The Covid-19 crisis has deepened sharply in Australia, with Victoria going into Stage 4 lockdown, and other states on edge. The situation in many other countries is far worse than this, and the prospects immediately ahead fill one with dread.
Last month, our editorial noted that various of our articles were ‘urging policy makers to move from the narrow focus of improving GDP per capita to the broad goal of enabling people to flourish, to live their lives in safety, with dignity, and able to fulfil their potential’.
This August newsletter carries on this theme. Many commentators are looking to a post-Covid world in the hope of altering the economic priorities which have featured so pervasively over recent decades, and to improve outcomes for people and the environment.
The Australian experience of the Covid-19 pandemic must surely have put to bed that famous statement of Margaret Thatcher’s in 1987, “… and who is society? There is no such thing”. Our federal and state leaders have been keen to convince us that it is responsible behaviour to respond urgently to the pressing needs of the whole of society, and not simply act only in our own narrow self-interest.
If this is true in a Covid world, it is equally true in the post-Covid recovery period. Indeed, depending on the duration and severity of the crises, we need to maintain our awareness of the circumstances of others, and support significantly changed policy priorities and responses.
Tim Woodruff writes that this is a chance to scrutinise the power imbalances in our society. His assessment of the current situation is damning: “Neglect describes it well.” He works from a broad palette, sketching out taxation reforms, increased spending on mental health and aged care, and improved regulation of labour hire firms and employers. As a doctor, he sees these needs through the lens of improving the health of those who most need assistance. He doesn’t use the term, but surely he is looking to post-Covid policy settings which will help the powerless ‘flourish’.
Ray Bricknell takes up a similar theme, describing poverty as “a policy choice made for the poor by the affluent”. He calls for tax reform and altered spending priories to underwrite a compassionate and cooperative approach. He sees the current review of the Environment Protection & Biodiversity Conservation Act as an opportunity to “reset the dial”. He reminds us of the enjoinder by Herman Daly that “the economy is a wholly owned subsidiary of the environment, not the reverse”.
Bruce Duncan also argues for change in economic policy. He contends that the neoliberal settings have not achieved many of their supposed objectives. The so-called trickle-down effect has not eventuated. Instead, increased inequity has resulted in many if not most people enjoying little of the economic gains of recent decades. The neoliberal agenda should be abandoned, and more equitable policies adopted.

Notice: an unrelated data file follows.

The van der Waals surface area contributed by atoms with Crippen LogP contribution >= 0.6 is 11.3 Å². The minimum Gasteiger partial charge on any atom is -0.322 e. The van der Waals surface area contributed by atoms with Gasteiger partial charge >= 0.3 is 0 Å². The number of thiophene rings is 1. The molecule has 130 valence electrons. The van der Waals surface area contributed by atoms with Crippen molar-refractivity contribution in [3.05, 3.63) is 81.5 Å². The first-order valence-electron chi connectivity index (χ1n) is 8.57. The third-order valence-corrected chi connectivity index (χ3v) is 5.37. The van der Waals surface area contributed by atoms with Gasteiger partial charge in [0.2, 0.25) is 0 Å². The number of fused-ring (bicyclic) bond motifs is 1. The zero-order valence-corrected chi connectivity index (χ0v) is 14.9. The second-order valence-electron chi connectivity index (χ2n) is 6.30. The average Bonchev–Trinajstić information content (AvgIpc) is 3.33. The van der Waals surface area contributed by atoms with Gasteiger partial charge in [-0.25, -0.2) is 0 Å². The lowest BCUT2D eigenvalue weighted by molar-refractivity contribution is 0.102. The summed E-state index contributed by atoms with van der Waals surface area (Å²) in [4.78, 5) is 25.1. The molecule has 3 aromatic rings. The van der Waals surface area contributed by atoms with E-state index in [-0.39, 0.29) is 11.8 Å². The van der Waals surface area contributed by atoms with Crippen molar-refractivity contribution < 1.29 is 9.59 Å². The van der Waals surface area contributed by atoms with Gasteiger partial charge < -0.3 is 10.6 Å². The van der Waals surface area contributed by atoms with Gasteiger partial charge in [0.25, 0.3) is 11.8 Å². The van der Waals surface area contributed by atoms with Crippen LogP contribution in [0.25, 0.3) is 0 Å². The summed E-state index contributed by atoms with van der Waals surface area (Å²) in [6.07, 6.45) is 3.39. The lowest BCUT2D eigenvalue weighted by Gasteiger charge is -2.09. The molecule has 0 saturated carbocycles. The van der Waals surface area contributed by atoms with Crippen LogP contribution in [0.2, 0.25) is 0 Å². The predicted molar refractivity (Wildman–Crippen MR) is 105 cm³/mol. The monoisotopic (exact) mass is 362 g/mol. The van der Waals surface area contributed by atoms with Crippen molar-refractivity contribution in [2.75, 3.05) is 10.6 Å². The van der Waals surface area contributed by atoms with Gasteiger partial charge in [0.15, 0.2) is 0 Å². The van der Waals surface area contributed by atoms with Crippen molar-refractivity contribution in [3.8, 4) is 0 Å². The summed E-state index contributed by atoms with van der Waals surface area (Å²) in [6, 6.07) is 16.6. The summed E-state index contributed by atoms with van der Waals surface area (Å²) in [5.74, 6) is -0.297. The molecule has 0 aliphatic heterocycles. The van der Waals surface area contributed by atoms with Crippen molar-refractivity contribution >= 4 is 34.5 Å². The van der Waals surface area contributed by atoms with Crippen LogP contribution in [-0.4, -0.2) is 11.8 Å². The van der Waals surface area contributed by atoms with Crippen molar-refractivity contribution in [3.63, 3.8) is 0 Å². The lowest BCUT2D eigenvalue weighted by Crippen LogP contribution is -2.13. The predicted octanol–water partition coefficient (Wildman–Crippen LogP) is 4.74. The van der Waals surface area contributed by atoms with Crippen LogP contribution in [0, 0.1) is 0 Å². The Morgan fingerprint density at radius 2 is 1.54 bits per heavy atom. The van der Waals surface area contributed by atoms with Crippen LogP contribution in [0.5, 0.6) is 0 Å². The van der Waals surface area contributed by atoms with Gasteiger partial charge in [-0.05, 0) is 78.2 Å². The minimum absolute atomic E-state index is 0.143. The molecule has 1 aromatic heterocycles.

Ian Dunlop reflects on Ken Henry’s views on how to design a fair tax system in Australia, and particularly on the fact that solving the environment issues is critical. Dunlop criticises the free market ideology in governments which has allowed special interests, notably in fossil fuels, to capture political influence. Despite the natural disasters, efforts to tackle climate change are undermined, resulting in mismanagement and politicisation of the public service. The pandemic is a wake-up call for Australia to lift its game.
Michael Mazengarb sees this time as a unique opportunity to plan for a different future. For him, energy policy should focus on renewable energy sources. He identifies with the new vision launched by Beyond Zero Emissions for an Australian economy which embraces investments in zero emissions technologies and reforms to help generate more than one million new jobs in Australia over the next five years.
Sue McIntyre is concerned that the rapid increase in intensive farming in Australia is producing adverse impacts by damaging the land and increasing greenhouse gas emissions through mechanisation, use of fertilisers and chemicals, and tree clearing. She proposes a change in farming models which will result in sustainable practices and encourage bio-diversity.
These contributors remind us that ‘enabling people to flourish’ is importantly about attuning economic priorities to the ‘battlers’, but also about providing a sustainable environment in which to flourish. The Covid-19 crisis is forcing governments away from trying simply to balance the budget, as in one’s household; governments have to give increased support to those people in need. These initiatives will have to be sustained, and governments must resist the temptation to rush back to previous inequitable policies.
Now is an opportunity to re-focus on priorities to address the inequities in wealth and access to services, while also responding effectively to climate and sustainability goals.
Photo Immunising the world. Jernej Furman. flickr cc.
6 August 2020